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Wednesday, May 22, 2019

Sales Tax: Admission Charges to a Place of Amusement


Welcome to the latest installment of our blog “What are the rules for NYS Sales tax for my profession?” In this blog we are highlighting another industry with a few of the broad guidelines to follow! Our hope is to not only provide helpful information for the business owners, but the consumers as well!

This blog focuses on Admission Charges to a Place of Amusement.

An admission charge is any amount that is paid to gain entry to any place of amusement. This includes cover charges, service charges, and any other charges to entertainment. A place of amusement is any facility where entertainment, amusement, or sports are provided.

Taxable admission charges are subject to a state sales tax of 4% and local sales tax based on the location of the place of amusement.

Examples of taxable admission charges are as follows:
  •       Professional or college sporting events
  •          Amusement parks
  •          Beaches
  •         Museums, zoos, and aquariums

Examples of nontaxable admission charges are as follows:
  •          Motion picture theaters,
  •          Live dramatic, choreographic, or musical arts performances
  •          Live circus performances


Season tickets to taxable events are taxed on the total selling price of the ticket regardless of the price for admission to each event.

Box seats are taxable based on the amount for which a similar box or seat is sold for each taxable performance or event.

This is just a brief overview of the sales tax laws regarding admission charges to a place of amusement. Feel free to give our office a call for more information.

By Renee Greenspan

Wednesday, May 8, 2019

Is Your Paycheck Withholding Enough?



Is Your Paycheck Withholding Enough?


Tax season is over for most and the results were hard to swallow for some.  If you are one of the taxpayers that had a large tax bill for 2018, this post is for you.

There were several changes in play that resulted in the unexpected tax bill that many taxpayers faced this year.  The tax law changes that the TCJA brought, reduced deductions for many and eliminated exemptions for all.  Further compounding the problem was the change to federal withholding tables that employers use to calculate how much tax to withhold from your paycheck each pay period.  The amounts required to be taken from your check decreased and resulted in less taxes credited to filers at tax time.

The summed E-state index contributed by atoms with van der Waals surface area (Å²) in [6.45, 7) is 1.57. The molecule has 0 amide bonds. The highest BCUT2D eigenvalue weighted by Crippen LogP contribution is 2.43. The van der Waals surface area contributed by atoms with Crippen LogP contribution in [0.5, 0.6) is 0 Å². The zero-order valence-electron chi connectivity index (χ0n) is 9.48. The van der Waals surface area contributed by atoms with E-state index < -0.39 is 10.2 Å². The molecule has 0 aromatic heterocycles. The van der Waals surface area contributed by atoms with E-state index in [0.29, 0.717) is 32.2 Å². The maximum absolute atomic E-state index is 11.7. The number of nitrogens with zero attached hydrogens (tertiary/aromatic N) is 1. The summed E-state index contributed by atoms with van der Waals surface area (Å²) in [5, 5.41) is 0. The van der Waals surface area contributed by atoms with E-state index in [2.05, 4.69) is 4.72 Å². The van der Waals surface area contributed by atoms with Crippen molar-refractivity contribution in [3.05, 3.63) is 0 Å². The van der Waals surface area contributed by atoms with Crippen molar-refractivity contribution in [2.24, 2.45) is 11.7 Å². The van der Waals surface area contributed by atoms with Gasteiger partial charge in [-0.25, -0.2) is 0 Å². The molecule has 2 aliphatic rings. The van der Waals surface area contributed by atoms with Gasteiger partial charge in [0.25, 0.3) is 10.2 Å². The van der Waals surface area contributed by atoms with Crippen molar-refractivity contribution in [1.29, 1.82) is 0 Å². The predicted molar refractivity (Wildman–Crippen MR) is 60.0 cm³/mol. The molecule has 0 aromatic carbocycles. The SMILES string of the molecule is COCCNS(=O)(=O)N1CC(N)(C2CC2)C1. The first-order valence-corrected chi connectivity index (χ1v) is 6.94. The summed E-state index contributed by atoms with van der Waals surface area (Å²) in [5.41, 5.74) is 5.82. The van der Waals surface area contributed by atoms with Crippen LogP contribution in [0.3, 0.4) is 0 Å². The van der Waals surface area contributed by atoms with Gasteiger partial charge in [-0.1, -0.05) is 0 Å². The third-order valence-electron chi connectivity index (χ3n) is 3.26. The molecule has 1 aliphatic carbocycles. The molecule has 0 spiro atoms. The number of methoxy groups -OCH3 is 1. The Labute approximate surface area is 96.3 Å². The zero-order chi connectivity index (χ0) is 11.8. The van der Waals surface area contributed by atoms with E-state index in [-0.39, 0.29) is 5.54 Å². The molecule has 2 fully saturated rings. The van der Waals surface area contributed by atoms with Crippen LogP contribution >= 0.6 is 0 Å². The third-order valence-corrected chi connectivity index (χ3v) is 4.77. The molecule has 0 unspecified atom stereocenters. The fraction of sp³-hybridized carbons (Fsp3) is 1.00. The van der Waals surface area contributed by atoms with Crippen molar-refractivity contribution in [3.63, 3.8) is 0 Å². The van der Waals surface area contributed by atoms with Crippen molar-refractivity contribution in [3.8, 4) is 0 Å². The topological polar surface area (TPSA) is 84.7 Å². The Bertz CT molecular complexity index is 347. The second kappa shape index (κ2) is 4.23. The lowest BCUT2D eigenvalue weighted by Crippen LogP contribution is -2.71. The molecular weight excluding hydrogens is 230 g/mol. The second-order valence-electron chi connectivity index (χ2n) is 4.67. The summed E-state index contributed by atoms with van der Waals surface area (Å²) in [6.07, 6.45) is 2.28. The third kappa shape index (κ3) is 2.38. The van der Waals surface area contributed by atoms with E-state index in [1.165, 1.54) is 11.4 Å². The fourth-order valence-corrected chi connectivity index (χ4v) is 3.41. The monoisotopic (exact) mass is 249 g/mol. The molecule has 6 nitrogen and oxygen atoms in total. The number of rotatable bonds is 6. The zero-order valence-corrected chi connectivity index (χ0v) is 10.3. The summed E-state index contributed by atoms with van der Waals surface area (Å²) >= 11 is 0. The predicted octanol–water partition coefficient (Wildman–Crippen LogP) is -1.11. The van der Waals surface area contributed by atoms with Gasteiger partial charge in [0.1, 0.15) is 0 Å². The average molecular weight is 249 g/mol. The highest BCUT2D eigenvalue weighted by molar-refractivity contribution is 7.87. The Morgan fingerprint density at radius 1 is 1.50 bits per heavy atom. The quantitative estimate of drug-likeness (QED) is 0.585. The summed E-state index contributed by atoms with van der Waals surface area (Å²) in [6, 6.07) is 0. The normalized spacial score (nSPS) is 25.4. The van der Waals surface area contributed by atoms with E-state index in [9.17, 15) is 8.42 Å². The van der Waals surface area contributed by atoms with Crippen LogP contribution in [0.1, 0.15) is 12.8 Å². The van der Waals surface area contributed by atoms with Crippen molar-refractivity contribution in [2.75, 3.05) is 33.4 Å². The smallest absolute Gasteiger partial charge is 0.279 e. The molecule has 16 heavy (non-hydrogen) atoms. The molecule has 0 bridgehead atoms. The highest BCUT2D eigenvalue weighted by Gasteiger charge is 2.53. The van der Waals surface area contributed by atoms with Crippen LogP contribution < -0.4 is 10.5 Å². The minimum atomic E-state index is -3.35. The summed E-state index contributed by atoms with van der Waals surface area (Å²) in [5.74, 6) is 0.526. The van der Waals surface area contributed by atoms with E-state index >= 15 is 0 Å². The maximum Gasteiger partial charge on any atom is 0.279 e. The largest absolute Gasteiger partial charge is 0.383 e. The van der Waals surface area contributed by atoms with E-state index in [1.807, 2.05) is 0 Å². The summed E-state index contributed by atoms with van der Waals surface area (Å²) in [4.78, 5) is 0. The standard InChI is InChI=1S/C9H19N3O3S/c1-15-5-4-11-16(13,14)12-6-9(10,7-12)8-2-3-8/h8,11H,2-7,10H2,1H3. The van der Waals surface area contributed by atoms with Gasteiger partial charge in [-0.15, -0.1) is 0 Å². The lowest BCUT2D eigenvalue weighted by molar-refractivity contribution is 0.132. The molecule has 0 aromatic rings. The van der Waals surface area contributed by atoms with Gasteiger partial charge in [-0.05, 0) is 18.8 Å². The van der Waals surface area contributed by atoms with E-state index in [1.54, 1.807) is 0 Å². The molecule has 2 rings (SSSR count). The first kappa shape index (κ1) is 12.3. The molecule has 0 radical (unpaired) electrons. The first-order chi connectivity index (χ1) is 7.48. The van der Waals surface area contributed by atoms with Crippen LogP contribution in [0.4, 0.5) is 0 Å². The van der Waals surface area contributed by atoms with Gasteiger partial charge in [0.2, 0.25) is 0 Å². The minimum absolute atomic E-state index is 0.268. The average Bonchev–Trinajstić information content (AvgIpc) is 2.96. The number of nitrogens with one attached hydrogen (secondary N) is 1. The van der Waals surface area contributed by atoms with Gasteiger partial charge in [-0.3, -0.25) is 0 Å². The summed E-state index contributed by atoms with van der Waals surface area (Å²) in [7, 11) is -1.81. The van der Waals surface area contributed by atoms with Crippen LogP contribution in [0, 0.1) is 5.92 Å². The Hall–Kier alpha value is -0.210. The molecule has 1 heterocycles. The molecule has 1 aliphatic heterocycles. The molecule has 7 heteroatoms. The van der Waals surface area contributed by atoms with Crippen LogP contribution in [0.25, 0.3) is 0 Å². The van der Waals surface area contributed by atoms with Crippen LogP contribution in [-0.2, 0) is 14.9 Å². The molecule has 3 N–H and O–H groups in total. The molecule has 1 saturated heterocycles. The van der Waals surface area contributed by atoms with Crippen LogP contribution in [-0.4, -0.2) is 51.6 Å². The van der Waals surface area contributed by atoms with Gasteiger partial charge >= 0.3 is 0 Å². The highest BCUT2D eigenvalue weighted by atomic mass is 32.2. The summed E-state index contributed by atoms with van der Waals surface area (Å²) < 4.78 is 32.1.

The fix for 2019?   Call your CPA and ask them to review your paystubs for changes you can make to withholding now.  You will still have 6 months of paychecks to reduce next year’s tax bill.

Honorine M. Campisi, CPA




Wednesday, April 24, 2019

Hotel and Motel Occupancy




Welcome to the latest installment of our blog “What are the rules for NYS Sales tax for my profession?”  In this blog we are highlighting another industry with a few of the broad guidelines to follow!  Our hope is to not only provide helpful information for the business owners, but the consumers as well!

This blog focuses on Hotel and Motel Occupancy.

The term hotel includes: hotels, motels, inns, and bed and breakfast establishments.

Hotel occupancy is the use, or right to use, a room in a hotel.  The room rate, that everyone hates to pay, is the amount that guests must pay to stay in the hotel room.  The room rate is taxable at the full state and local sales tax rate.

If you stay in a hotel in New York City there is an additional hotel unit fee that hotels must charge. The hotel unit fee is an extra $1.50 per unit per day, in addition to state and local sales tax.  This fee is separately stated on the invoice that customers receive.  Certain localities charge a bed tax, which is also shown separately on the customer's invoice.
 
There are certain charges that do not require sales tax to be collected.  These charges are as follows: